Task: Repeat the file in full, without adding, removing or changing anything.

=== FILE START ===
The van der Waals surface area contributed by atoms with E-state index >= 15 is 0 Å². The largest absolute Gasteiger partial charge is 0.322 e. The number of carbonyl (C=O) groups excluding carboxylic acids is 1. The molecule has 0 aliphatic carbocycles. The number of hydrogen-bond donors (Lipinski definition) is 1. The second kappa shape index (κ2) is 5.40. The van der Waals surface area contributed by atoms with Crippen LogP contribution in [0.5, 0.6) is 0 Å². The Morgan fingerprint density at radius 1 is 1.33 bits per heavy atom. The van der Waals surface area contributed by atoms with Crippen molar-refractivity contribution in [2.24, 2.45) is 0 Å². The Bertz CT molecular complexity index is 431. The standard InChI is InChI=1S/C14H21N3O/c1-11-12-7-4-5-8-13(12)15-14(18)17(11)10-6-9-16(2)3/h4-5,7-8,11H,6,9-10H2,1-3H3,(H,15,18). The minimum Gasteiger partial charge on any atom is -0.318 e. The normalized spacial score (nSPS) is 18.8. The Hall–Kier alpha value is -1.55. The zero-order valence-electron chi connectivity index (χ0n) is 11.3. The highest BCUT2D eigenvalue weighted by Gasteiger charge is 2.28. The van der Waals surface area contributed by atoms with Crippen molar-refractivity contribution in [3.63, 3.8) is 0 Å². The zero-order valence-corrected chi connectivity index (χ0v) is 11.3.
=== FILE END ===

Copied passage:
The van der Waals surface area contributed by atoms with E-state index >= 15 is 0 Å². The largest absolute Gasteiger partial charge is 0.322 e. The number of carbonyl (C=O) groups excluding carboxylic acids is 1. The molecule has 0 aliphatic carbocycles. The number of hydrogen-bond donors (Lipinski definition) is 1. The second kappa shape index (κ2) is 5.40. The van der Waals surface area contributed by atoms with Crippen LogP contribution in [0.5, 0.6) is 0 Å². The Morgan fingerprint density at radius 1 is 1.33 bits per heavy atom. The van der Waals surface area contributed by atoms with Crippen molar-refractivity contribution in [2.24, 2.45) is 0 Å². The Bertz CT molecular complexity index is 431. The standard InChI is InChI=1S/C14H21N3O/c1-11-12-7-4-5-8-13(12)15-14(18)17(11)10-6-9-16(2)3/h4-5,7-8,11H,6,9-10H2,1-3H3,(H,15,18). The minimum Gasteiger partial charge on any atom is -0.318 e. The normalized spacial score (nSPS) is 18.8. The Hall–Kier alpha value is -1.55. The zero-order valence-electron chi connectivity index (χ0n) is 11.3. The highest BCUT2D eigenvalue weighted by Gasteiger charge is 2.28. The van der Waals surface area contributed by atoms with Crippen molar-refractivity contribution in [3.63, 3.8) is 0 Å². The zero-order valence-corrected chi connectivity index (χ0v) is 11.3.